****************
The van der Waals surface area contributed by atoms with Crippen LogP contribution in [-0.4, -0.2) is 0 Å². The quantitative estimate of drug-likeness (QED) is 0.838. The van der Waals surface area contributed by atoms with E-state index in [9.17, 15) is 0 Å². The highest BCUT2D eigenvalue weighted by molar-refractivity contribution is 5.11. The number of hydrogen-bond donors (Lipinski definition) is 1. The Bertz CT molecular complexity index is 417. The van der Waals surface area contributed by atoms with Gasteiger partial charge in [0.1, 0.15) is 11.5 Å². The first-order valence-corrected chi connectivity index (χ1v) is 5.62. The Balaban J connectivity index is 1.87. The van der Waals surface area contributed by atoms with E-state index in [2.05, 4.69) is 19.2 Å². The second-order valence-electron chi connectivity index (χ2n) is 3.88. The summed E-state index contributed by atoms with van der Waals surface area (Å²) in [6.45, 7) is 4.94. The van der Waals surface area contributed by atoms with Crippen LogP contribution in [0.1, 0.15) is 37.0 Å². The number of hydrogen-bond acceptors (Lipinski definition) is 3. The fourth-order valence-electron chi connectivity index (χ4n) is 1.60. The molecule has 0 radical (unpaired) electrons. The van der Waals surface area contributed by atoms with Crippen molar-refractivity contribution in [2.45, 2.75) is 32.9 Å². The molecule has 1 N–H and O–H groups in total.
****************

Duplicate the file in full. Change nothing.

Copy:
The van der Waals surface area contributed by atoms with Crippen LogP contribution in [-0.4, -0.2) is 0 Å². The quantitative estimate of drug-likeness (QED) is 0.838. The van der Waals surface area contributed by atoms with E-state index in [9.17, 15) is 0 Å². The highest BCUT2D eigenvalue weighted by molar-refractivity contribution is 5.11. The number of hydrogen-bond donors (Lipinski definition) is 1. The Bertz CT molecular complexity index is 417. The van der Waals surface area contributed by atoms with Gasteiger partial charge in [0.1, 0.15) is 11.5 Å². The first-order valence-corrected chi connectivity index (χ1v) is 5.62. The Balaban J connectivity index is 1.87. The van der Waals surface area contributed by atoms with E-state index in [2.05, 4.69) is 19.2 Å². The second-order valence-electron chi connectivity index (χ2n) is 3.88. The summed E-state index contributed by atoms with van der Waals surface area (Å²) in [6.45, 7) is 4.94. The van der Waals surface area contributed by atoms with Crippen LogP contribution in [0.1, 0.15) is 37.0 Å². The number of hydrogen-bond acceptors (Lipinski definition) is 3. The fourth-order valence-electron chi connectivity index (χ4n) is 1.60. The molecule has 0 radical (unpaired) electrons. The van der Waals surface area contributed by atoms with Crippen molar-refractivity contribution in [2.45, 2.75) is 32.9 Å². The molecule has 1 N–H and O–H groups in total.